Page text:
It’s just that in the NBA, max players are supposed to be the best of the best. They should be among the most recognizable faces in the game.
To understand why owners would do so much for the Gordons and Hibberts of the hoops world, you first have to know how they think.
The actions of owners in all sports are mostly driven by one of two factors: Either their desire to win, or their desire to make it appear as if they’re trying to win to appease ticket-buying fans. In both instances, owners often overbid for talent because, as one Western Conference general manager told me Saturday, “billionaires are unaccustomed to forgoing things they want due to the cost involved.”
The lockout, owners said, was needed to give small-market clubs like the Thunder and Spurs a fighting chance against the big-market behemoths in New York and Los Angeles. Fact is, the Thunder and Spurs have been doing just fine.
They’re proof that the size of the market doesn’t matter. It’s mostly about the choices teams make.
While citing losses of more than $300 million in each of the previous three seasons, NBA Commissioner David Stern said the league’s previous economic model was “unsustainable.” Owners negotiated a better revenue split (players received 51.5 percent last season, down from 57 percent in the previous CBA), and players also agreed to reduce the length of their contracts and the raises they could receive.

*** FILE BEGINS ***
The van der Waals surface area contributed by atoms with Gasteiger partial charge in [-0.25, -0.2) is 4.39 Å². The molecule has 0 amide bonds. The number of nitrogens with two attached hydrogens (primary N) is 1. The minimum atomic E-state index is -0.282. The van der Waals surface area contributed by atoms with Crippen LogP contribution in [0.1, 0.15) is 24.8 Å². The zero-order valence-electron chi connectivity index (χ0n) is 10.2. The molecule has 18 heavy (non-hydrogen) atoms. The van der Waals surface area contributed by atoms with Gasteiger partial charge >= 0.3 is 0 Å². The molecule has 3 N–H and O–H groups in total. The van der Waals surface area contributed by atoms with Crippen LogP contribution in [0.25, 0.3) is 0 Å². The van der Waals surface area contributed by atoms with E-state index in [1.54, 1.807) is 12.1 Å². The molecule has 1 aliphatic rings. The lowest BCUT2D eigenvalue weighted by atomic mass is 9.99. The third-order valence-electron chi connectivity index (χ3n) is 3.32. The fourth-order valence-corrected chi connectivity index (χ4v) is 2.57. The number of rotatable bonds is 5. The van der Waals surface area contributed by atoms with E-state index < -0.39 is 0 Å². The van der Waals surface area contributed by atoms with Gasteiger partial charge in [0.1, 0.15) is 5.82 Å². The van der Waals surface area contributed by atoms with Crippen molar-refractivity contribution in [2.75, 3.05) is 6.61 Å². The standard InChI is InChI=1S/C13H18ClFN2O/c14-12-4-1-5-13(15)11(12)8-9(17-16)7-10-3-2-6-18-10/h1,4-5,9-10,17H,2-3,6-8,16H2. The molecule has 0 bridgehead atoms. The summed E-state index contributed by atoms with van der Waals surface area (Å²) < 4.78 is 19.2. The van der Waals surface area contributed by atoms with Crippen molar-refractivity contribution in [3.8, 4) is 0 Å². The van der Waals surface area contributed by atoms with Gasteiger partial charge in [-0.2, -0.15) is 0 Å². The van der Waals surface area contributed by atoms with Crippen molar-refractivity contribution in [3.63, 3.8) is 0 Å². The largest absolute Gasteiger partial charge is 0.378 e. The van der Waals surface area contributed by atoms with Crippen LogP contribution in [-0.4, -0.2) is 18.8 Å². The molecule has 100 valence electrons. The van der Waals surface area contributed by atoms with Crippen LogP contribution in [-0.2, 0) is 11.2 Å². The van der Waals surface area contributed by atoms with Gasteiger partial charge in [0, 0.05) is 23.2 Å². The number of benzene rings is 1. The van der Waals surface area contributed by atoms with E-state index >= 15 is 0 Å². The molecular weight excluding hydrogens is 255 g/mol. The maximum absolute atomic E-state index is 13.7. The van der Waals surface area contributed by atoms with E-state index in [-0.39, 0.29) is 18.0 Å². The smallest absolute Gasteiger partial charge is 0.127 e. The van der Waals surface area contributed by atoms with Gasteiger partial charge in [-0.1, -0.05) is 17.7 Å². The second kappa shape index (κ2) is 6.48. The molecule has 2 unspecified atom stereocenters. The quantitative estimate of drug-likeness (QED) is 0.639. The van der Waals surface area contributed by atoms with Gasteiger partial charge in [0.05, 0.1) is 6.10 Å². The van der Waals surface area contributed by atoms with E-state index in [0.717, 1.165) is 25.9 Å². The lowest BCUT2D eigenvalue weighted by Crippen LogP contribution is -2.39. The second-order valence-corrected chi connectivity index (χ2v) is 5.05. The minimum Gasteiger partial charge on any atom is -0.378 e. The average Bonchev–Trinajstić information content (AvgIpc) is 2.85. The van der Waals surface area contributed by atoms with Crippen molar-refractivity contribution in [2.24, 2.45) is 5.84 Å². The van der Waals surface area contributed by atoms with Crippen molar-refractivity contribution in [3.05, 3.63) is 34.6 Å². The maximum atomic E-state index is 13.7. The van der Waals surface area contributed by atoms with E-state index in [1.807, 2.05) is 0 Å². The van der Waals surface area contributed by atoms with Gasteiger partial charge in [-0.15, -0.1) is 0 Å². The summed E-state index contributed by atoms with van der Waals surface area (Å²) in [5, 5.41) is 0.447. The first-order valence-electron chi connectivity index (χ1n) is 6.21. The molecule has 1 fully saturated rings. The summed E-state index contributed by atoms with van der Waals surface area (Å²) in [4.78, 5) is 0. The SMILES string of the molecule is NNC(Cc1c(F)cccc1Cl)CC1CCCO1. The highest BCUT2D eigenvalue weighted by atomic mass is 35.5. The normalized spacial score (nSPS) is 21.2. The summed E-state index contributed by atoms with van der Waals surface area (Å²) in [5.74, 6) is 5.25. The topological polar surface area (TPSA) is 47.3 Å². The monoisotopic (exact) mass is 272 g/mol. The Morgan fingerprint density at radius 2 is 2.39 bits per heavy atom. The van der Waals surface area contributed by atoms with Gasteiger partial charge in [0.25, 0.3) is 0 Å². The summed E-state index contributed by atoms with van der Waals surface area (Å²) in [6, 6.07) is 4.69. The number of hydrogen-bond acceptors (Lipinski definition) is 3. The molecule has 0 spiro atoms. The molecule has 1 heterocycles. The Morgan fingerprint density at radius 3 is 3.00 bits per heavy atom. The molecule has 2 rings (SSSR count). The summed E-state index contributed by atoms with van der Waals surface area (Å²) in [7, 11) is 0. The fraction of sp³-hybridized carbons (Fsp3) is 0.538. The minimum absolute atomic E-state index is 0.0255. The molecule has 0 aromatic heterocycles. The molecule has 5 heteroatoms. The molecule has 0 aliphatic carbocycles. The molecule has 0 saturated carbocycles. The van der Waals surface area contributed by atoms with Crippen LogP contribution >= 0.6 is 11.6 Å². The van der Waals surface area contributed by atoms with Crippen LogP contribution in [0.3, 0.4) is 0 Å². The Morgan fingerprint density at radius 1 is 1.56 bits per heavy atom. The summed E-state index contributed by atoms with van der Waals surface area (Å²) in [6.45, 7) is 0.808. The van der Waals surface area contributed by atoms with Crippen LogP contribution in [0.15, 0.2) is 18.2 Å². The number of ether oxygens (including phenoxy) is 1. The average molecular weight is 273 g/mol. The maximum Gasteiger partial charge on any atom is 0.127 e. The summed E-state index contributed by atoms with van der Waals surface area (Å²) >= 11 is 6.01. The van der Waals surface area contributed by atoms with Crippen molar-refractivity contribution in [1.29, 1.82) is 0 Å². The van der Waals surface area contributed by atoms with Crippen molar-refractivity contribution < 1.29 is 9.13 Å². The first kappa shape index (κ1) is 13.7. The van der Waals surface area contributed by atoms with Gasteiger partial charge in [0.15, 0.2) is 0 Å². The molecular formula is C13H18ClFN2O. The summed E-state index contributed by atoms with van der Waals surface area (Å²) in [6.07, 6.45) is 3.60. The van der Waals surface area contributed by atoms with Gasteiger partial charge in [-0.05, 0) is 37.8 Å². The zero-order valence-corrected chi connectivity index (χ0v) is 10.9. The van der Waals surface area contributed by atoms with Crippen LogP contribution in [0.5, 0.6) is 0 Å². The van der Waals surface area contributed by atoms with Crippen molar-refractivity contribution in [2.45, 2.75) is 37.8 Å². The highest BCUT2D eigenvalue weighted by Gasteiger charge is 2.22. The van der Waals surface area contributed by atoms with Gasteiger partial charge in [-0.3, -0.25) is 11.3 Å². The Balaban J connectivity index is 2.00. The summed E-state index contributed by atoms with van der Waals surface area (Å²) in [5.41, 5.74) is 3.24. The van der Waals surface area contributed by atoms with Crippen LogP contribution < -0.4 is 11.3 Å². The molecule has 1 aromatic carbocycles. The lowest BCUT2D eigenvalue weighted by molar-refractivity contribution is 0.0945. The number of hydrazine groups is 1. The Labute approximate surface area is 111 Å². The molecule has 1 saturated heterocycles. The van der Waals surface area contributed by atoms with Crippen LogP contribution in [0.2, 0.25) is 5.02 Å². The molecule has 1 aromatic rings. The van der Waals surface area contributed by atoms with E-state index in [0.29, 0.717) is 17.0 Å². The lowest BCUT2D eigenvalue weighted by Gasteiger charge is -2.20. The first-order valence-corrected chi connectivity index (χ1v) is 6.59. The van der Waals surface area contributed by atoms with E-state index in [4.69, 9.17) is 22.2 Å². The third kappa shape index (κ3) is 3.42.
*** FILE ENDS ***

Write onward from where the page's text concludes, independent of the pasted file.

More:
Owners got all those givebacks and are already being wasteful. They complain that bad contracts prevent them from being profitable yet rush to give more.
Too many have overpaid for players who aren’t even established in the league. Houston Rockets owner Leslie Alexander is the leader in that race.
The Harvard-educated Lin was one of the NBA’s best stories in years. The twice-waived player made a Big Apple-sized splash with his scoring and passing while reviving the Knicks — until a knee injury ended his season after only 35 games, including 25 starts.
Lin became a global rock star as much for his trailblazing status (he’s the league’s first American-born player of Taiwanese or Chinese descent) as his no-look passes. Problem is, with such a small sample size, there’s no way of telling whether Lin, 23, is the real thing or a one-hit wonder.
Granted, there are other considerations with Lin because of the millions in marketing income he could generate for his employers. From a purely basketball standpoint, however, investing so much in Lin is a huge gamble.
In 148 career NBA games, Asik, 26, has been in the starting lineup twice in the regular season. He has career averages of 2.9 points and 4.4 rebounds.
Some NBA observers argue that it’s wrong to measure Asik’s value in stats alone. They point to his intangible contributions, such as the energy he provides off the bench.
Well, if the going rate for intangibles is now $25 million, the NBA is in bigger trouble than I thought.
The next time NBA owners cry poverty and shut down the game, just remember this: Their actions with their checkbooks speak louder than their words.